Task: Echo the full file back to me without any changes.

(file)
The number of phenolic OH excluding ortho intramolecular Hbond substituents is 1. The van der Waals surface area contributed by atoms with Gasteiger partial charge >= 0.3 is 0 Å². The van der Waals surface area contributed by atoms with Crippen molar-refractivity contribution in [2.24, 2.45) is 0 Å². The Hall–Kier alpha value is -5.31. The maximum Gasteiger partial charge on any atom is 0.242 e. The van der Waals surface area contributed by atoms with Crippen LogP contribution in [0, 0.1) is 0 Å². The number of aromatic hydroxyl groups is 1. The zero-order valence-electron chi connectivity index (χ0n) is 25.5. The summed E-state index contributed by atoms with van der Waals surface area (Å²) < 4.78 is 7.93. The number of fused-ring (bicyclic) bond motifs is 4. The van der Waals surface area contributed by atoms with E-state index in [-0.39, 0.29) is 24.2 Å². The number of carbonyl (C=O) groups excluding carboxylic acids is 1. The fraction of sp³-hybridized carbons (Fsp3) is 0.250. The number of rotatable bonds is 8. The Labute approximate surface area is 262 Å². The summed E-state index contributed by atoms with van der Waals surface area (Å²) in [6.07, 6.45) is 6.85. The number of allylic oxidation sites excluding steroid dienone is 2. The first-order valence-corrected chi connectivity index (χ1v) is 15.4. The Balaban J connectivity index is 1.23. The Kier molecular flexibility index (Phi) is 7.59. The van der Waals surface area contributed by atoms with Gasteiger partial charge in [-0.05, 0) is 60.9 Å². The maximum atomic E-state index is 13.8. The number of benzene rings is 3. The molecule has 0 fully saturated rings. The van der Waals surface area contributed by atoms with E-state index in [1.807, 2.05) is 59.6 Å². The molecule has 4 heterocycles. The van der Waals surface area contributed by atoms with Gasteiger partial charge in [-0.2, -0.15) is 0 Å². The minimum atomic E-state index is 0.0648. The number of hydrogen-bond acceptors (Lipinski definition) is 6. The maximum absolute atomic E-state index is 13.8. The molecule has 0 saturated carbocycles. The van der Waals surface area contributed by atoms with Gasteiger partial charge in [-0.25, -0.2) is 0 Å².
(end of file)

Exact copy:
The number of phenolic OH excluding ortho intramolecular Hbond substituents is 1. The van der Waals surface area contributed by atoms with Gasteiger partial charge >= 0.3 is 0 Å². The van der Waals surface area contributed by atoms with Crippen molar-refractivity contribution in [2.24, 2.45) is 0 Å². The Hall–Kier alpha value is -5.31. The maximum Gasteiger partial charge on any atom is 0.242 e. The van der Waals surface area contributed by atoms with Crippen LogP contribution in [0, 0.1) is 0 Å². The number of aromatic hydroxyl groups is 1. The zero-order valence-electron chi connectivity index (χ0n) is 25.5. The summed E-state index contributed by atoms with van der Waals surface area (Å²) < 4.78 is 7.93. The number of fused-ring (bicyclic) bond motifs is 4. The van der Waals surface area contributed by atoms with E-state index in [-0.39, 0.29) is 24.2 Å². The number of carbonyl (C=O) groups excluding carboxylic acids is 1. The fraction of sp³-hybridized carbons (Fsp3) is 0.250. The number of rotatable bonds is 8. The Labute approximate surface area is 262 Å². The summed E-state index contributed by atoms with van der Waals surface area (Å²) in [6.07, 6.45) is 6.85. The number of allylic oxidation sites excluding steroid dienone is 2. The first-order valence-corrected chi connectivity index (χ1v) is 15.4. The Balaban J connectivity index is 1.23. The Kier molecular flexibility index (Phi) is 7.59. The van der Waals surface area contributed by atoms with Gasteiger partial charge in [-0.05, 0) is 60.9 Å². The maximum atomic E-state index is 13.8. The number of benzene rings is 3. The molecule has 0 fully saturated rings. The van der Waals surface area contributed by atoms with E-state index in [1.807, 2.05) is 59.6 Å². The molecule has 4 heterocycles. The van der Waals surface area contributed by atoms with Gasteiger partial charge in [-0.2, -0.15) is 0 Å². The minimum atomic E-state index is 0.0648. The number of hydrogen-bond acceptors (Lipinski definition) is 6. The maximum absolute atomic E-state index is 13.8. The molecule has 0 saturated carbocycles. The van der Waals surface area contributed by atoms with Gasteiger partial charge in [-0.25, -0.2) is 0 Å².